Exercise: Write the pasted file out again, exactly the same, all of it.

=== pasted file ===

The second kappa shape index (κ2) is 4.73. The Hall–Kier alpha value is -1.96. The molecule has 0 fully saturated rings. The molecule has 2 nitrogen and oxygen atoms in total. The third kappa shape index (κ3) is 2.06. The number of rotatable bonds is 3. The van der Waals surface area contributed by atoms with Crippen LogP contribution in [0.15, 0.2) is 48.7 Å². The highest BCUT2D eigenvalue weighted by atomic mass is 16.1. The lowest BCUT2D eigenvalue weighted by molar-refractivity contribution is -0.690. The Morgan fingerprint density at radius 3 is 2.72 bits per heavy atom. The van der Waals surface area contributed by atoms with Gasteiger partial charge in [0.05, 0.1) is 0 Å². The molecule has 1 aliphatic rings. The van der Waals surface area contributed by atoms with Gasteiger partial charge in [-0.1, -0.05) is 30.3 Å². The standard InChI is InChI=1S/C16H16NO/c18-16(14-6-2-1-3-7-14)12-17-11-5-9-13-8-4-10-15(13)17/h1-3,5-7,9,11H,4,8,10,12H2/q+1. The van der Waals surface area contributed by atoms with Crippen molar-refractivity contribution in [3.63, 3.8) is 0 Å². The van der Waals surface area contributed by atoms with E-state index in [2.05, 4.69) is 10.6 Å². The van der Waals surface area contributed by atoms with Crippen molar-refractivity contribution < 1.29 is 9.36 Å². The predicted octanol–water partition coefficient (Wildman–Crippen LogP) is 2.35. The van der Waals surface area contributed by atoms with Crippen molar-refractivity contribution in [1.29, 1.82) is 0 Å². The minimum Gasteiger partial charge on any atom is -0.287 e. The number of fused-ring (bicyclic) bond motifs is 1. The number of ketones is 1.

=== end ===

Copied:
The second kappa shape index (κ2) is 4.73. The Hall–Kier alpha value is -1.96. The molecule has 0 fully saturated rings. The molecule has 2 nitrogen and oxygen atoms in total. The third kappa shape index (κ3) is 2.06. The number of rotatable bonds is 3. The van der Waals surface area contributed by atoms with Crippen LogP contribution in [0.15, 0.2) is 48.7 Å². The highest BCUT2D eigenvalue weighted by atomic mass is 16.1. The lowest BCUT2D eigenvalue weighted by molar-refractivity contribution is -0.690. The Morgan fingerprint density at radius 3 is 2.72 bits per heavy atom. The van der Waals surface area contributed by atoms with Gasteiger partial charge in [0.05, 0.1) is 0 Å². The molecule has 1 aliphatic rings. The van der Waals surface area contributed by atoms with Gasteiger partial charge in [-0.1, -0.05) is 30.3 Å². The standard InChI is InChI=1S/C16H16NO/c18-16(14-6-2-1-3-7-14)12-17-11-5-9-13-8-4-10-15(13)17/h1-3,5-7,9,11H,4,8,10,12H2/q+1. The van der Waals surface area contributed by atoms with Crippen molar-refractivity contribution in [3.63, 3.8) is 0 Å². The van der Waals surface area contributed by atoms with E-state index in [2.05, 4.69) is 10.6 Å². The van der Waals surface area contributed by atoms with Crippen molar-refractivity contribution < 1.29 is 9.36 Å². The predicted octanol–water partition coefficient (Wildman–Crippen LogP) is 2.35. The van der Waals surface area contributed by atoms with Crippen molar-refractivity contribution in [1.29, 1.82) is 0 Å². The minimum Gasteiger partial charge on any atom is -0.287 e. The number of fused-ring (bicyclic) bond motifs is 1. The number of ketones is 1.